EU Summit – Leaders reach deal on fighting climate change

BRUSSELS (AFX) – EU leaders agreed to adopt binding targets on future use of renewable energy, so overcoming the main obstacle to an ambitious plan to fight global warming.

Despite divisions overnight, the 27 member-state bloc agreed to a binding target of a 20 pct share of renewable energies in overall EU energy consumption by 2020.

As expected, and in an effort to limit the rise in average global temperatures to two degrees Celsius above pre-industrial era levels, EU leaders also agreed to cut the bloc’s carbon dioxide emissions by 20 pct by 2020, from 1990 levels.

This target could go up to 30 pct, depending on the outcome of talks with international partners.

In particular, developed countries are urged to ‘commit themselves to comparable emissions reductions’, with ‘advanced developing nations’ contributing ‘adequately’, according to the agreement reached at the two-day summit here.

In addition, a binding 10 pct minimum target is to be achieved by all member states for the share of biofuels in overall EU transport petrol and diesel consumption by 2020.

The renewable energy and carbon emissions targets are for the bloc as a whole, with national cuts to be agreed at a later date.

The European Commission expects to table measures for agreement on national targets in the third quarter of this year.

German chancellor Angela Merkel, whose country holds the rotating EU presidency, said she is ‘happy’ the summit concluded ‘successfully’ and claimed the agreement would usher in a new era in the fight against global warming.

‘It has been possible to, as it were, open the door to a new dimension of European cooperation for years to come in the area of energy and combating climate change,’ she said.

She added that the binding targets will ‘guarantee innovation’ and allow Europe to take on a ‘vanguard role’ in the fight against climate change.

Merkel cautioned, however, that breaking down the targets for each individual member state will be a ‘difficult task’.

Commission president Jose Manuel Barroso said the binding targets reflect an ‘historic result’ for the bloc.

He said the final agreement comprises ‘the most ambitious package ever agreed by any institution or any group of countries’ to combat climate change.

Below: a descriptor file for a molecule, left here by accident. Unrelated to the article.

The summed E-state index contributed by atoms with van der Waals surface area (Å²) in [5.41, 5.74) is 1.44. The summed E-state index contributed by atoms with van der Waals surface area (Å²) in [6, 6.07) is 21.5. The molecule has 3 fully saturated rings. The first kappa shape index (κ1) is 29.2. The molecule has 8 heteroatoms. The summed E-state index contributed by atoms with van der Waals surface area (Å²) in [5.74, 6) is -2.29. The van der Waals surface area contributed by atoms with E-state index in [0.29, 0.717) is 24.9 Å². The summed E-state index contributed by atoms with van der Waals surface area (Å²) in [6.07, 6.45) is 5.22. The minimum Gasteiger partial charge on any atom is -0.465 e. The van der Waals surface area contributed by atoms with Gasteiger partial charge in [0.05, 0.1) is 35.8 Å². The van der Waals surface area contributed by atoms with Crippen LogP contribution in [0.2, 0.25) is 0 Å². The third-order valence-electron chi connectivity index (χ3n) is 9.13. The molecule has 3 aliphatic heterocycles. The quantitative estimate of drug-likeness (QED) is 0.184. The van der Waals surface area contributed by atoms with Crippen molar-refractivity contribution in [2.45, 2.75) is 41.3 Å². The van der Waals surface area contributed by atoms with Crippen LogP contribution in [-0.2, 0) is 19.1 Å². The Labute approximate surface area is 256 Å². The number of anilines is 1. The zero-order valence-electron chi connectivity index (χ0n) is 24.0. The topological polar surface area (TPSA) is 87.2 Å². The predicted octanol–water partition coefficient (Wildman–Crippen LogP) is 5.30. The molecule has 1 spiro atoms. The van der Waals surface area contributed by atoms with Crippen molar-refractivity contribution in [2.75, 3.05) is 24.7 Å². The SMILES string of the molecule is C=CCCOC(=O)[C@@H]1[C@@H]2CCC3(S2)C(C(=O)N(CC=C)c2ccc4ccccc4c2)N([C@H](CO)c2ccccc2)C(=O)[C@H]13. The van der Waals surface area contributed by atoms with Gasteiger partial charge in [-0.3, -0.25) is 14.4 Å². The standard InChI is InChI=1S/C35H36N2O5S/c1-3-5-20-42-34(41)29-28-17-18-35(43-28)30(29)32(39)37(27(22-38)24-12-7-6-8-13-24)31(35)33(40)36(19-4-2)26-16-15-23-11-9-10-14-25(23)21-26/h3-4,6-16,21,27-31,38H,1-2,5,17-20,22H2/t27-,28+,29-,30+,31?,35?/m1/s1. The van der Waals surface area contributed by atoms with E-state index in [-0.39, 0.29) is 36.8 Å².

But he stressed that the steps taken at the summit mark just the beginning of what will be a long and complicated process.

‘What we are proposing is overall targets for Europe, but afterwards we have to take into consideration the different national situations,’ he said.

The renewable issue had been the main stumbling block during the summit.

Countries like Poland and the Czech Republic, which are heavily dependent on carbon energy sources like coal, had complained that the proposed binding renewable target was overly ambitious and prohibitively expensive.

To bring those states on board, the agreement stressed that ‘differentiated national overall targets’ should be reached, leading to a ‘fair and adequate allocation’ that takes into account ‘different national starting points and potentials’.

Thus, those countries whose exploitation of renewable energies is already well advanced would take up the slack left by the others to ensure the overall bloc-wide target is met.

However, that will entail tough negotiations as to how much of the burden each member state will have to bear.

After lobbying by France, nuclear power was recognised by leaders as one way to reduce carbon dioxide emissions.

However, it also highlighted safety concerns, stating that ‘nuclear safety and security’ should be ‘paramount in the decision-making process’.

EU leaders saw the two-day talks as key to making progress on realising a common energy policy for the bloc, facing challenges on security of supply and competitiveness, in addition to climate change.

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